Faith column: It is hope that carries us

Nelson Mandela, who spent 27 years in jail, wrote that the most forbidding aspect of prison life was solitary confinement because it had no beginning and no end. “There is only one’s mind, which can begin to play tricks,” he said. Nonetheless he would not allow himself to despair because “that way lay defeat and death”.

Viktor Frankl, psychiatrist and survivor of the Nazi death camps, similarly remarked that inmates who lost hope in the future were doomed: “With his loss of belief in the future, he also lost his spiritual hold; he let himself decline and became subject to mental and physical decay.”

Holding on is what we sometimes must do until a situation is reversed, as it usually will be. Rudyard Kipling, in his poem If, wrote of those who possess the world: “If you can force your heart and nerve and sinew, To serve your turn long after they are gone, And so hold on when there is nothing in you, Except the Will which says in them: ‘Hold on!’”

Poet Arthur Clough also wrote about not giving up, noting that progress might be slow but it is being made: “And not by eastern window only, When daylight comes, comes in the light, In front the sun climbs slow, how slowly, But westward, look, the land is bright.”

St Ignatius Loyola, in his well-known prayer, encouraged all to keep on going, no matter what, guided only by doing the will of God. It includes the lines: “To give and not to count the cost, To fight and not to heed the wounds, To toil and not to seek for rest, To labour and not to seek reward.”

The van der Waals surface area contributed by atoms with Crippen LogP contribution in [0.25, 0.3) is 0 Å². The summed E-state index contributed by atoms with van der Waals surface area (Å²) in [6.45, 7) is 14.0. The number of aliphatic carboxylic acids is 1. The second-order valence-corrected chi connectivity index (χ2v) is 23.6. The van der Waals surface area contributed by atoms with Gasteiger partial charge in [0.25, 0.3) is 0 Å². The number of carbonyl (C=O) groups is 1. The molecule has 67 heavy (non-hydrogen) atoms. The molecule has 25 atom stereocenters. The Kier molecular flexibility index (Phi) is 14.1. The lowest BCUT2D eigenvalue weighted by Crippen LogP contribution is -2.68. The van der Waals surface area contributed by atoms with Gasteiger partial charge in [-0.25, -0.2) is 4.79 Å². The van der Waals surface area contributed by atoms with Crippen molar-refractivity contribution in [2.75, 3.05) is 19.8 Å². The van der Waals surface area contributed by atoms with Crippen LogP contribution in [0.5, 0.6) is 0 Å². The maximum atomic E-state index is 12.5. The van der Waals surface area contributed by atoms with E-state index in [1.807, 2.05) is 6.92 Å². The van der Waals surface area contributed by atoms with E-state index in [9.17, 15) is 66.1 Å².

Max Ehrmann’s Desiderata reminds us, also, to: “Nurture strength of spirit to shield you in sudden misfortune. But do not distress yourself with dark imaginings. Many fears are born of fatigue and loneliness.”

Hope is buoyant, resolute, resourceful. If permitted access, it will find its way into the darkest places, climbing like ivy through cracks and tiny spaces, to take hold and whisper encouragement. Sometimes it must lead us blind when we cannot see the pathway forward and fear what lies around us. But hope is sure-footed and long-sighted, patient and persistent, knows that situations change, develop, turn around. If we do not give in to despair, hope stays by our side, a loyal companion, until we are confident to walk by ourselves again.

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